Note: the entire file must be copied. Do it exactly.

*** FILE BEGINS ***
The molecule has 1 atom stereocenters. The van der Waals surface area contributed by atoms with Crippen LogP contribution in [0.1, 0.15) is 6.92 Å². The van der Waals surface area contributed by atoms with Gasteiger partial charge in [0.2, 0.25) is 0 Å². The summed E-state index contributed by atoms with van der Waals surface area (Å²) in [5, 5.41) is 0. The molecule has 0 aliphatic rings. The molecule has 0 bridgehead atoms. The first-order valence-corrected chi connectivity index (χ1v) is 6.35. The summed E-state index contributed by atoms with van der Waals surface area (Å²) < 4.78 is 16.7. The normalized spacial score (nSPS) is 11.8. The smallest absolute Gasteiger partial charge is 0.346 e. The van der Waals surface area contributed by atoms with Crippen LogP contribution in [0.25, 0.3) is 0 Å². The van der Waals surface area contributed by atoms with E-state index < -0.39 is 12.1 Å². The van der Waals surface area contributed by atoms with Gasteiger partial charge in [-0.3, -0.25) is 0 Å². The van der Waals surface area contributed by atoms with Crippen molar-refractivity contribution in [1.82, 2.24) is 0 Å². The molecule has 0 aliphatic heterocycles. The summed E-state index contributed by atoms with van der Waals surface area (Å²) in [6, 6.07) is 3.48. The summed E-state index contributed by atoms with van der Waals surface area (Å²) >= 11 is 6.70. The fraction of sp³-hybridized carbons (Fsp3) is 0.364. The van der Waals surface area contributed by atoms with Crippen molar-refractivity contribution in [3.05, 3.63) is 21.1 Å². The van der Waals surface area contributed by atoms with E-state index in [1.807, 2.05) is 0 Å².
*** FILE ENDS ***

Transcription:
The molecule has 1 atom stereocenters. The van der Waals surface area contributed by atoms with Crippen LogP contribution in [0.1, 0.15) is 6.92 Å². The van der Waals surface area contributed by atoms with Gasteiger partial charge in [0.2, 0.25) is 0 Å². The summed E-state index contributed by atoms with van der Waals surface area (Å²) in [5, 5.41) is 0. The molecule has 0 aliphatic rings. The molecule has 0 bridgehead atoms. The first-order valence-corrected chi connectivity index (χ1v) is 6.35. The summed E-state index contributed by atoms with van der Waals surface area (Å²) < 4.78 is 16.7. The normalized spacial score (nSPS) is 11.8. The smallest absolute Gasteiger partial charge is 0.346 e. The van der Waals surface area contributed by atoms with Crippen LogP contribution in [0.25, 0.3) is 0 Å². The van der Waals surface area contributed by atoms with E-state index < -0.39 is 12.1 Å². The van der Waals surface area contributed by atoms with Gasteiger partial charge in [-0.3, -0.25) is 0 Å². The van der Waals surface area contributed by atoms with Crippen molar-refractivity contribution in [1.82, 2.24) is 0 Å². The molecule has 0 aliphatic heterocycles. The summed E-state index contributed by atoms with van der Waals surface area (Å²) in [6, 6.07) is 3.48. The summed E-state index contributed by atoms with van der Waals surface area (Å²) >= 11 is 6.70. The fraction of sp³-hybridized carbons (Fsp3) is 0.364. The van der Waals surface area contributed by atoms with Crippen molar-refractivity contribution in [3.05, 3.63) is 21.1 Å². The van der Waals surface area contributed by atoms with E-state index in [1.807, 2.05) is 0 Å².